Allah never smiled on street walking. Under Iraq's former Baathist regime, being a prostitute was seriously risky business.
Photos by Nina Khoshnoudi
llah never smiled on street walking. Under Iraq’s former Baathist regime, being a prostitute was seriously risky business. If caught soliciting or even being suspected of plying your trade, a hooker would face jail, with death commonly used as a demonstrative tool. In 2000, Saddam ordered the public beheading of 200 women, forcing all local sex-workers to join brothels in neighbouring Jordan and Syria.
Now, with 75 percent unemployment among Iraqi youth (mainly due to the US government disarming the Iraqi army—the country’s main employer), the onus to provide has fallen upon women. With a society forced beyond the breaking point, their own values disintegrated under sanctions and occupation, combined with what has essentially become a US judicial system espousing Western values, local prostitution is back.
More importantly, the influx of American contractors and military officials has brought the cash to allow scenes like the above on Baghdad’s Karada Street to become a regular fixture in the visiting Westerner’s Iraq experience. The Lebanese businessmen who run this compound started out as small-time hustlers selling Viagra in Beirut but their entrepreneurial streak has led them east through Afghanistan into Iraq. They have created a secure escape from the reality they continue to exploit filled with fine wines, Cohibas, swimming pools and whores.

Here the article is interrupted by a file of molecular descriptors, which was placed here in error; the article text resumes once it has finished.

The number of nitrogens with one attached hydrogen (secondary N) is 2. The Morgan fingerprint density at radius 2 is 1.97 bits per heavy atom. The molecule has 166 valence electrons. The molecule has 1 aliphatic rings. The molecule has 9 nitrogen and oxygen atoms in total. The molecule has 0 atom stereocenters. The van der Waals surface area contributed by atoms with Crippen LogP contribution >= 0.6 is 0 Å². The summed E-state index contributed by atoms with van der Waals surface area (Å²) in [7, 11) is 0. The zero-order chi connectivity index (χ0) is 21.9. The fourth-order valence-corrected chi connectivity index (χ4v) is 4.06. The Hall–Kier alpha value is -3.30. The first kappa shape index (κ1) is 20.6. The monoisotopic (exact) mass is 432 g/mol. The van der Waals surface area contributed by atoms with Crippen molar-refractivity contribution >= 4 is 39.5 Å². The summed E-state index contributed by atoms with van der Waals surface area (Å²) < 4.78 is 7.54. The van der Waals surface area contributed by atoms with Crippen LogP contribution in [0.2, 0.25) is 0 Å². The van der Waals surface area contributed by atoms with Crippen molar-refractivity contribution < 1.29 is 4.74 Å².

The girls lure the Western money in and it is swiftly relieved from uniformed pockets by obliging, nubile Iraqi girls as young as 14 who are more than happy to shut up, bend over and occasionally laugh sweetly. Repeat business is common and girls can earn anything up to $2,500 a month. While the growing practice is condemned by resurgent Islamic clerical elements, it shows no sign of abating and is certainly keeping these Lebanese fellas in funny smelling aftershave for the foreseeable future.